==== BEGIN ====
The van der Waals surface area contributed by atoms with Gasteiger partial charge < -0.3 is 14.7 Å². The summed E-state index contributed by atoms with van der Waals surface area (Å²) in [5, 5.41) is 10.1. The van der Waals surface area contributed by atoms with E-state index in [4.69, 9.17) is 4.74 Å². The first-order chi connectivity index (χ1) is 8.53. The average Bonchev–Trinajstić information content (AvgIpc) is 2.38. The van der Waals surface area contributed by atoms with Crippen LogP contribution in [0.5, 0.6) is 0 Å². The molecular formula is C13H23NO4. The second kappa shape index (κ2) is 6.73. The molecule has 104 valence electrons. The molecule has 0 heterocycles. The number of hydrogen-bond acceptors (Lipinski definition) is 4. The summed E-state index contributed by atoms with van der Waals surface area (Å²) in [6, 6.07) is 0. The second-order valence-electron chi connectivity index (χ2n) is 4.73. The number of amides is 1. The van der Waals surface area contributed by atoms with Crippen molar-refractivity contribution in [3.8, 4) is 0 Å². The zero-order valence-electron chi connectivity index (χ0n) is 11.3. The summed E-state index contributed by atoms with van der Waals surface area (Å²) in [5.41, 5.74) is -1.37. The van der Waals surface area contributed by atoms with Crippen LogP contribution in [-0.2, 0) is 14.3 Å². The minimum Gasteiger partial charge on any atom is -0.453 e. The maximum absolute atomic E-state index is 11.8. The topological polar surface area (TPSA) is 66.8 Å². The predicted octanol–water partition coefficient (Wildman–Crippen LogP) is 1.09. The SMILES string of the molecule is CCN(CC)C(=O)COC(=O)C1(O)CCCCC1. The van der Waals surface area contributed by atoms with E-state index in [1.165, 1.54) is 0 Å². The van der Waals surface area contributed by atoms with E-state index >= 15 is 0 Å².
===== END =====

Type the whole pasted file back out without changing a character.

The van der Waals surface area contributed by atoms with Gasteiger partial charge < -0.3 is 14.7 Å². The summed E-state index contributed by atoms with van der Waals surface area (Å²) in [5, 5.41) is 10.1. The van der Waals surface area contributed by atoms with E-state index in [4.69, 9.17) is 4.74 Å². The first-order chi connectivity index (χ1) is 8.53. The average Bonchev–Trinajstić information content (AvgIpc) is 2.38. The van der Waals surface area contributed by atoms with Crippen LogP contribution in [0.5, 0.6) is 0 Å². The molecular formula is C13H23NO4. The second kappa shape index (κ2) is 6.73. The molecule has 104 valence electrons. The molecule has 0 heterocycles. The number of hydrogen-bond acceptors (Lipinski definition) is 4. The summed E-state index contributed by atoms with van der Waals surface area (Å²) in [6, 6.07) is 0. The second-order valence-electron chi connectivity index (χ2n) is 4.73. The number of amides is 1. The van der Waals surface area contributed by atoms with Crippen molar-refractivity contribution in [3.8, 4) is 0 Å². The zero-order valence-electron chi connectivity index (χ0n) is 11.3. The summed E-state index contributed by atoms with van der Waals surface area (Å²) in [5.41, 5.74) is -1.37. The van der Waals surface area contributed by atoms with Crippen LogP contribution in [-0.2, 0) is 14.3 Å². The minimum Gasteiger partial charge on any atom is -0.453 e. The maximum absolute atomic E-state index is 11.8. The topological polar surface area (TPSA) is 66.8 Å². The predicted octanol–water partition coefficient (Wildman–Crippen LogP) is 1.09. The SMILES string of the molecule is CCN(CC)C(=O)COC(=O)C1(O)CCCCC1. The van der Waals surface area contributed by atoms with E-state index in [1.165, 1.54) is 0 Å². The van der Waals surface area contributed by atoms with E-state index >= 15 is 0 Å².